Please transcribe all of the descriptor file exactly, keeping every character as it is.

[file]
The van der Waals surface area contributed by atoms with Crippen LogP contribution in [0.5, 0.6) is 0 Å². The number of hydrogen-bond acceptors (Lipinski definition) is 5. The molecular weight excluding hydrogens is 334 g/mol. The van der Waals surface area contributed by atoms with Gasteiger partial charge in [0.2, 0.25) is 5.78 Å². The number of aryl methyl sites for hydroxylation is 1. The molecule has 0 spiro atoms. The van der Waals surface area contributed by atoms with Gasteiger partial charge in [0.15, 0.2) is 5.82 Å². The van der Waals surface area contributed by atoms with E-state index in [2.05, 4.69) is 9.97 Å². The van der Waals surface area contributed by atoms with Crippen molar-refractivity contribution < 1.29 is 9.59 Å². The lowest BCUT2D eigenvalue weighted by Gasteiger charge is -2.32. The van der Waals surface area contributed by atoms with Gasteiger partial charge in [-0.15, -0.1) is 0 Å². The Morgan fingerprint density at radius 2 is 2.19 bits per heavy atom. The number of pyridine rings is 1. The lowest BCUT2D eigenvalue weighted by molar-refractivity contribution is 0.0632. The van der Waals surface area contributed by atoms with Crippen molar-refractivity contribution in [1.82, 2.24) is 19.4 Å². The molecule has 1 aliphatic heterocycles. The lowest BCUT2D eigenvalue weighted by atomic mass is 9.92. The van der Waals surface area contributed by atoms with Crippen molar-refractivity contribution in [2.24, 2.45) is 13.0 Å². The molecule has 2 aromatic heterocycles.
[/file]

The van der Waals surface area contributed by atoms with Crippen LogP contribution in [0.5, 0.6) is 0 Å². The number of hydrogen-bond acceptors (Lipinski definition) is 5. The molecular weight excluding hydrogens is 334 g/mol. The van der Waals surface area contributed by atoms with Gasteiger partial charge in [0.2, 0.25) is 5.78 Å². The number of aryl methyl sites for hydroxylation is 1. The molecule has 0 spiro atoms. The van der Waals surface area contributed by atoms with Gasteiger partial charge in [0.15, 0.2) is 5.82 Å². The van der Waals surface area contributed by atoms with E-state index in [2.05, 4.69) is 9.97 Å². The van der Waals surface area contributed by atoms with Crippen molar-refractivity contribution < 1.29 is 9.59 Å². The lowest BCUT2D eigenvalue weighted by Gasteiger charge is -2.32. The van der Waals surface area contributed by atoms with Gasteiger partial charge in [-0.15, -0.1) is 0 Å². The Morgan fingerprint density at radius 2 is 2.19 bits per heavy atom. The number of pyridine rings is 1. The lowest BCUT2D eigenvalue weighted by molar-refractivity contribution is 0.0632. The van der Waals surface area contributed by atoms with Crippen molar-refractivity contribution in [1.82, 2.24) is 19.4 Å². The molecule has 1 aliphatic heterocycles. The lowest BCUT2D eigenvalue weighted by atomic mass is 9.92. The van der Waals surface area contributed by atoms with Crippen molar-refractivity contribution in [2.24, 2.45) is 13.0 Å². The molecule has 2 aromatic heterocycles.